Friday, June 19, 2015

Graphene: it is all in the Strategy

In the recent series of articles on graphene we have found a number of companies working on more efficient production processes and as well as applications for this exceptional material.  So beguiling graphene is  -  conductive, strong and pliable.  Scientists and investors alike have thought certainly graphene can provide that all-important ingredient that enhances value and creates profits.  In this post we look at two more companies that claim real progress in commercializing graphene materials. 

Based in the UK, Applied Graphene Materials (AGM:  LON; APGMF:  OTC) reported no sales in 2014 and a net loss of GBP1.9 million (US$2.9 million).  However, management is confident these circumstances will not last.  Applied claimed sending dozens of samples to prospective customers during 2014, and that initial feedback has been ‘encouraging.’  The team is so confident they have moved forward with plans for adding production capacity.  Applied is targeting three separate markets:  advanced composites, functional fluids and coatings. 

Applied’s strategy to commercialize graphene seems to differ from most of the other graphene developers.  Instead of creating an entirely new product, Applied is focused on enhancing existing industrial materials by adding a small portion of graphene.  The company’s engineers cite graphene’s mechanical, barrier and lubricating properties as valuable in increasing impermeability, reducing wear and tear, or increasing efficiency.  In my view, this is an interesting strategy. Potentially, even at low-volume, high-cost production rates, a graphene producer could make a profit by offering higher priced graphene material supplies to a customer that will find the increase in performance worth the investment.

Canada-based graphene developer, Grafoid, Inc., has recorded significant revenue in recent months, although it is not entirely clear it the sales are from its graphene material branded as MesoGraf.  Although privately held, Grafoid’s most significant investor, Focus Graphite (FMS:  V; FCSMF:  OTC), reported that Grafoid had recorded sales of CND$1.9 million (US$1.5 million) in the twelve months ending March 2015, resulting in a loss of CND$8.9 million (US$7.2 million).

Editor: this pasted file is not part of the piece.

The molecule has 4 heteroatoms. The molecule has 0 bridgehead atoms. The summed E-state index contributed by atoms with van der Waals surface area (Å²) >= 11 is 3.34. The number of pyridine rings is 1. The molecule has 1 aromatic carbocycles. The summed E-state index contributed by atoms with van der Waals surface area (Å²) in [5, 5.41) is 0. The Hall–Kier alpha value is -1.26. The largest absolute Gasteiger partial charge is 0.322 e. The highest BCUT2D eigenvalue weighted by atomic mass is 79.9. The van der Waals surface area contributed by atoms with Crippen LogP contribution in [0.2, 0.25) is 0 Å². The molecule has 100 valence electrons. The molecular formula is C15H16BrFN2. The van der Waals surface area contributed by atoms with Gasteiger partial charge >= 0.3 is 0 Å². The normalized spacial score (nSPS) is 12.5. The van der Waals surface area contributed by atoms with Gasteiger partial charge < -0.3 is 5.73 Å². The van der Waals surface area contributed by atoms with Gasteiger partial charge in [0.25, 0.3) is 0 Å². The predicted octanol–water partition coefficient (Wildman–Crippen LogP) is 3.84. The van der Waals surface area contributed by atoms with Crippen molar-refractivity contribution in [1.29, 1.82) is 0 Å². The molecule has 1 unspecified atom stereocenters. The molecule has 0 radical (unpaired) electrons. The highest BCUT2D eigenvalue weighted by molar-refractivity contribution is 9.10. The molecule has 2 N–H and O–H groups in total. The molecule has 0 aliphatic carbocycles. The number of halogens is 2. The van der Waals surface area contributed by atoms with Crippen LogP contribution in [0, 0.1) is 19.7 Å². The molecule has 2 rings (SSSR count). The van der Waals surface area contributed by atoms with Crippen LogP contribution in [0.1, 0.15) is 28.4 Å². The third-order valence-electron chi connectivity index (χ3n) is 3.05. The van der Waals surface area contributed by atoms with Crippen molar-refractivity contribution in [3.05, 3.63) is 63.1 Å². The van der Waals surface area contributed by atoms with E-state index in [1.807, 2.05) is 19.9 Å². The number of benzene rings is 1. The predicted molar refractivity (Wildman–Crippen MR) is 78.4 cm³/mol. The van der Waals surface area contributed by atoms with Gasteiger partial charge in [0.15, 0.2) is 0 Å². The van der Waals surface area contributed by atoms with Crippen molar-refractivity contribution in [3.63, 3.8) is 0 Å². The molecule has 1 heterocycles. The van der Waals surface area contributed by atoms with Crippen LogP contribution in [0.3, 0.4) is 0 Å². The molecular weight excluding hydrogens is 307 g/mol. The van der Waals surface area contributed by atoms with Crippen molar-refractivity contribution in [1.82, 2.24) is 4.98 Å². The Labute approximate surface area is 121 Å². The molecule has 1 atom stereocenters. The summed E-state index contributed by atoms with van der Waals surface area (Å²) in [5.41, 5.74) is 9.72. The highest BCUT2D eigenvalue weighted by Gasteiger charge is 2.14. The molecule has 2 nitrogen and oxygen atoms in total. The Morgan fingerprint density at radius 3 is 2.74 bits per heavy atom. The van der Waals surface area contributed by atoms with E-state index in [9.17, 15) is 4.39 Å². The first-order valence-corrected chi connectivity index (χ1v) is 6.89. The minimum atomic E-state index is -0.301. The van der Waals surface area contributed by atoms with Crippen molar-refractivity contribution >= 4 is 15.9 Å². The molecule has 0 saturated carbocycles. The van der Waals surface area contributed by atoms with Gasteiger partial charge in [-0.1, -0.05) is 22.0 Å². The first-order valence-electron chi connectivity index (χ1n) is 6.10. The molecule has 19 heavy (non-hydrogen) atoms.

Grafoid’s market strategy is hitched to a series of acquisitions to integrate forward into the supply chain that would use the company’s graphene materials.  A year ago Grafoid paid US$1.3 million for ALCERECO,  an advanced materials technology developer that provides its customers with specialty ceramics and aluminum-scandium materials.  ALCERECO brings considerable engineering capability to Grafoid, including practical knowledge of manufacturing and materials production.   In September 2014, Grafoid bought a 75% position in Braille Battery, Inc., a developer of lithium ion batteries.  No details of the purchase price or Braille Battery sales or profits have been disclosed.  More recently in April 2015, Grafoid announced plans to acquire Ames Rubber Corporation based in the U.S.  Ames supplies materials for coatings, gaskets, moldings and other ‘rubbery’ products.  Grafoid’s CEO characterized the deal as the company’s ‘springboard’ into the rubber and plastics market.  Although the Ames deal is still pending, Grafoid has forged ahead with yet a fourth acquisition of MuAnalysis, Inc., a provider of testing and analytical services to industry, manufacturing and life sciences companies.  It is no surprise that deal terms were not disclosed.

Integrating all of these operations into the Grafoid fold presents something of a challenge.  It may have already taken its toll on Grafoid’s parent and 18% owner, Focus Graphite.  Grafoid’s chief executive officer, Gary Economo, is also the top executive at Focus Graphite.  In early June 2015, Focus Graphite announced the resignation of its chief operating officer due to a ‘divergence of vision.’  Economo has taken over as interim COO for Focus Graphite. 

Some investors might consider shares in Focus Graphite an alternative to a direct investment in Grafoid.  However, it might be wise to let the recent drama at Focus Graphite play out, before taking a stake in what would only be an indirect position in graphene and a significant exposure to Focus Graphite’s yet unproductive graphite mining operations.

 

Neither the author of the Small Cap Strategist web log, Crystal Equity Research nor its affiliates have a beneficial interest in the companies mentioned herein.

 

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